But the good service, affordable fares, and connectivity that passengers demand are threatened by the infrastructure capacity crisis. For aviation to continue delivering economic and social benefits, passengers must have confidence in the system and the freedom to fly where and when they choose.

Cost and operationally efficient airports are an essential part of that equation.

Alternative models

Mistry says a new IATA guidance booklet, Airport Ownership and Regulation provides the facts that will help governments to make the right decisions.

The reality is that governments rarely consider the value of alternatives to airport privatization.

“A broad range of ownership operating models exist that can meet a government’s strategic objectives without a transfer of control or ownership to the private sector,” says Alexandre de Juniac, IATA’s Director General and CEO. “Globally, many of the most successful airports are operated as corporatized entities of governments. Governments need to evaluate the pros and cons of different models taking into account interests of all stakeholders, including airlines and customers. The most important thing is that airports meet the needs of customers and airport infrastructure users, at a fair price.”

Airport privatization programs stem from a variety of needs, including getting infrastructure built quickly, improving the airport’s financial sustainability, helping government financing, and enhancing airport management capability. Accordingly, there are many different types of airport ownership and operational models to address these needs. There is no one-size-fits-all solution.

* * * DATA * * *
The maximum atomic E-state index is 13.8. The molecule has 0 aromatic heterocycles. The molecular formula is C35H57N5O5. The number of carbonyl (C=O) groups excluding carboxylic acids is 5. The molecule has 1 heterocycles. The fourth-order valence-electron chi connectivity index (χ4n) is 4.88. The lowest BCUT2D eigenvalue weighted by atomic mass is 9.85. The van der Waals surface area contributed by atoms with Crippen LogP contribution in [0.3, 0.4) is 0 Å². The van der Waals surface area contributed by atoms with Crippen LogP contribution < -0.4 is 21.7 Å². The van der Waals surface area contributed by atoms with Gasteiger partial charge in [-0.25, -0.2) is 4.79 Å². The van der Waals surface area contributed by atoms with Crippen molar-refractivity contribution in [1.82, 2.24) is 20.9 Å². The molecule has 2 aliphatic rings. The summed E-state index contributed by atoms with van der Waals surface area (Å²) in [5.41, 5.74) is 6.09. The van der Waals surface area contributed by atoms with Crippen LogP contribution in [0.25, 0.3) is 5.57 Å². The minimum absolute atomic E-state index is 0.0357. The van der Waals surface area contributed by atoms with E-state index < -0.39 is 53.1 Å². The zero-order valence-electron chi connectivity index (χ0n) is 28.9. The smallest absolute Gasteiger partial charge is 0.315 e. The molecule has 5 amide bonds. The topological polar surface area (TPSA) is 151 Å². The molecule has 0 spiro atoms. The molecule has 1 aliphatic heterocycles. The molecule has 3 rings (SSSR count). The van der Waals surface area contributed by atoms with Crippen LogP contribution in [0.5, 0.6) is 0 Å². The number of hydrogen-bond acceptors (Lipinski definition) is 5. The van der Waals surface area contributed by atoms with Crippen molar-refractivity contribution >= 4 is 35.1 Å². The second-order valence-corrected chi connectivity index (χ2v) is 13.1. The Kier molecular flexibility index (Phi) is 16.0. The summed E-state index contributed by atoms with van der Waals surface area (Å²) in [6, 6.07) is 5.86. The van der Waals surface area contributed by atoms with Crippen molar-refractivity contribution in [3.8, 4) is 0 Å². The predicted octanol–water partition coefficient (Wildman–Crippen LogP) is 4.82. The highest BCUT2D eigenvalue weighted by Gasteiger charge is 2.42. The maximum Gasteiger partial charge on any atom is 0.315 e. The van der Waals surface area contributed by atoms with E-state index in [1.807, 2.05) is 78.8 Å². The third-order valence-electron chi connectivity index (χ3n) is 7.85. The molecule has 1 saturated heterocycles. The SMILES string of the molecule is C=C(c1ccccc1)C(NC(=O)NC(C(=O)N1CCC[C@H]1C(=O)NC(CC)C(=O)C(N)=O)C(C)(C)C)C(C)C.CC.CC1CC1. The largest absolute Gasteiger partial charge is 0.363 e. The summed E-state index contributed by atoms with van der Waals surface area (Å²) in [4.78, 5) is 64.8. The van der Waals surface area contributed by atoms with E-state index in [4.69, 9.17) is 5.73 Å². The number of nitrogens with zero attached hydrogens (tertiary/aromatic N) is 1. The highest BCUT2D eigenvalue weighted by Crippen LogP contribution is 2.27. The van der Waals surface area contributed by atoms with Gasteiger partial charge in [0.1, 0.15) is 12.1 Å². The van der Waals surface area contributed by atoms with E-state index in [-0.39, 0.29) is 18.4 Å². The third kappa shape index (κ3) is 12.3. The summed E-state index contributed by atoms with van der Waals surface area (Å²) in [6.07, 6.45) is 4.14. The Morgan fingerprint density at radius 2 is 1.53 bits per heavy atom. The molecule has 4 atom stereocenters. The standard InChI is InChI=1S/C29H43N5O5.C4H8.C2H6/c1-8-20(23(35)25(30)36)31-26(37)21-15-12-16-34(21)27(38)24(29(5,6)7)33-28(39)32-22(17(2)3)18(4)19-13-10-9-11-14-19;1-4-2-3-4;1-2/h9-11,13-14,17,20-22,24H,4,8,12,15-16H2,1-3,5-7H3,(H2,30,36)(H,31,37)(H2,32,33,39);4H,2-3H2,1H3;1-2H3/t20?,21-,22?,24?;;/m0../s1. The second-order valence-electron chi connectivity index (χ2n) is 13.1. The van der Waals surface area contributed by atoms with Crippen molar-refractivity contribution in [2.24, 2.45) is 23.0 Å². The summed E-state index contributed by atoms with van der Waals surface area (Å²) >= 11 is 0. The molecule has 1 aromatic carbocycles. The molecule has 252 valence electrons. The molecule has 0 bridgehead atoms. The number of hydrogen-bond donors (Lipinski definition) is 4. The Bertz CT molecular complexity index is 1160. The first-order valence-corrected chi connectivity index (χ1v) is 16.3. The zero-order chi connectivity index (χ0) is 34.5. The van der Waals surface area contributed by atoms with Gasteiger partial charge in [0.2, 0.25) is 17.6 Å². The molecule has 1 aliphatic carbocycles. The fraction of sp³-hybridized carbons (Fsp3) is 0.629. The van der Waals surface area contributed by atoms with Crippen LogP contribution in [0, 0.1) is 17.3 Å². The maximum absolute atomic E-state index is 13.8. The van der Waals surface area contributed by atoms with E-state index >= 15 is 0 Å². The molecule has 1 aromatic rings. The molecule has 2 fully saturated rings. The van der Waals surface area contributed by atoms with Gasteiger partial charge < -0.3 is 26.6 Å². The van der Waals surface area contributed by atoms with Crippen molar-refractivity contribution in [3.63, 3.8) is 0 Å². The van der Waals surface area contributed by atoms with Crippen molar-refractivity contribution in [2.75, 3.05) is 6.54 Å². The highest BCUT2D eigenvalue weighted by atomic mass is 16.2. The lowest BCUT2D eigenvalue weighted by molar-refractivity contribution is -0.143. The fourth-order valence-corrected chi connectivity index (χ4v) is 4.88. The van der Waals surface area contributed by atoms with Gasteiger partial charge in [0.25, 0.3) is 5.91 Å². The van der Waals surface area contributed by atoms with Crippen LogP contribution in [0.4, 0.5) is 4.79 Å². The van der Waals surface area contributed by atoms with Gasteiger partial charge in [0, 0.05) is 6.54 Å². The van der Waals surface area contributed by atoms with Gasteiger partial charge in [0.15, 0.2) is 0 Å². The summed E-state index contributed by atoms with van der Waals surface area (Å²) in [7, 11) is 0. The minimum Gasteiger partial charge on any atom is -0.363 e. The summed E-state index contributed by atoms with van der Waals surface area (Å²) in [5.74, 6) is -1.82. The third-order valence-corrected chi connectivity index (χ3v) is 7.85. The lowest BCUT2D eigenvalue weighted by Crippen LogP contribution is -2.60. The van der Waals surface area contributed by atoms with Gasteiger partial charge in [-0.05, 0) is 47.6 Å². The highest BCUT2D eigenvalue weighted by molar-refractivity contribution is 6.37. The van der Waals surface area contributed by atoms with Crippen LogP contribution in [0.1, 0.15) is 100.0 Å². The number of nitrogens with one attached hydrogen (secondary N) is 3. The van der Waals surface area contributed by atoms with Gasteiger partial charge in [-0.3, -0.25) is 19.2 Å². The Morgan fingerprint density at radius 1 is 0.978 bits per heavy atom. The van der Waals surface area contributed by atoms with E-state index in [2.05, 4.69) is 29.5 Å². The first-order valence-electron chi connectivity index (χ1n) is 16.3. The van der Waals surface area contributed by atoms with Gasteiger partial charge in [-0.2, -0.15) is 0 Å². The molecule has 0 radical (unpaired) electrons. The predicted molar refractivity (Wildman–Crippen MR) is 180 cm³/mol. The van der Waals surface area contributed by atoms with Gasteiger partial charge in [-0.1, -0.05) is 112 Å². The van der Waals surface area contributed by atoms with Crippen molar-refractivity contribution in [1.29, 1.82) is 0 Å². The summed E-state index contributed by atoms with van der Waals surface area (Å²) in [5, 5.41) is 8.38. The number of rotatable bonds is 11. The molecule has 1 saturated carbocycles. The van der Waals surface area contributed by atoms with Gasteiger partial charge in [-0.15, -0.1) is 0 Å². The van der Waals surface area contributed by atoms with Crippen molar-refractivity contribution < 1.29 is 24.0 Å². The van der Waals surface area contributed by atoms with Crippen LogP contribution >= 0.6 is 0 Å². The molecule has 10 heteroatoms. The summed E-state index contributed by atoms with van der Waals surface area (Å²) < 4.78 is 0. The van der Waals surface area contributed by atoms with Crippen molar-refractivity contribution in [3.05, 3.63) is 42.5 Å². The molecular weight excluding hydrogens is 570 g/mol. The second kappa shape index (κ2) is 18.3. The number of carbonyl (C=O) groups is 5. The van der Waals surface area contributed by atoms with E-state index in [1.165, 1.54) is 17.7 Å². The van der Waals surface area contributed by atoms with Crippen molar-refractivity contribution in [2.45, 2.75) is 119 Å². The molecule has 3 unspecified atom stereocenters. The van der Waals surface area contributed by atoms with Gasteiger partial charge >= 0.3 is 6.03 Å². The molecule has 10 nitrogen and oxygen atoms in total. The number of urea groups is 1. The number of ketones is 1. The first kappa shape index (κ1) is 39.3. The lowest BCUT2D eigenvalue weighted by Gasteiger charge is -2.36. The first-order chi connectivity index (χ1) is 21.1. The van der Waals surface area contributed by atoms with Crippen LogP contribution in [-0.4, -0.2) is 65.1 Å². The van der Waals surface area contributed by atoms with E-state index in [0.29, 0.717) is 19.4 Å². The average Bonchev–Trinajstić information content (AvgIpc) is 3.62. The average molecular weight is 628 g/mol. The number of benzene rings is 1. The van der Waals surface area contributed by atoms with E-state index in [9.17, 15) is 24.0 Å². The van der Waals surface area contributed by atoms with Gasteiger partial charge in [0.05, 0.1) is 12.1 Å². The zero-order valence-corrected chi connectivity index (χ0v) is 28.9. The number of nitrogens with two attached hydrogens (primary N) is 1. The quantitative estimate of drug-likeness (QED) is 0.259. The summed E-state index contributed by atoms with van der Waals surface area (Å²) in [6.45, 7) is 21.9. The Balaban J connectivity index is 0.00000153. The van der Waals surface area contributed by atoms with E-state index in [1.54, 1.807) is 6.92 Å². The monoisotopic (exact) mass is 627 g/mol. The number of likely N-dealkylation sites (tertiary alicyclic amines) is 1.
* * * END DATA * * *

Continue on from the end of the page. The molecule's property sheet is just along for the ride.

In other words, there are multiple ways for governments to achieve their strategic objectives without the sale of important airport assets.

Corporatization—in which control of an airport is transferred to a dedicated corporation or airport authority, owned by government—often works well. The separation of regulatory functions and operational responsibility for the airport, and the formation of an independent corporate board underpins operational efficiency and a consumer-centric approach.

Singapore Changi was corporatized in 2009 and voted Skytrax’s best airport in the world for the sixth year in a row in 2018. The Changi Airport Group is successfully expanding the airport, is able to borrow independently from government, and leverages its specialist airport management expertise internationally through a range of service, management, and concession contracts.

Indeed, service and management contracts are other alternatives to privatization, allowing a government to access specialist help and reduce costs. These arrangements range in complexity from expertise in a particular aspect of airport work to full operational responsibility. Siemens Postal, Parcel and Airport Logistics provides operation and maintenance services for baggage and material handling systems at Dubai International Airport, for example. It is a performance-based contract with key performance indicators to incentivize efficiency.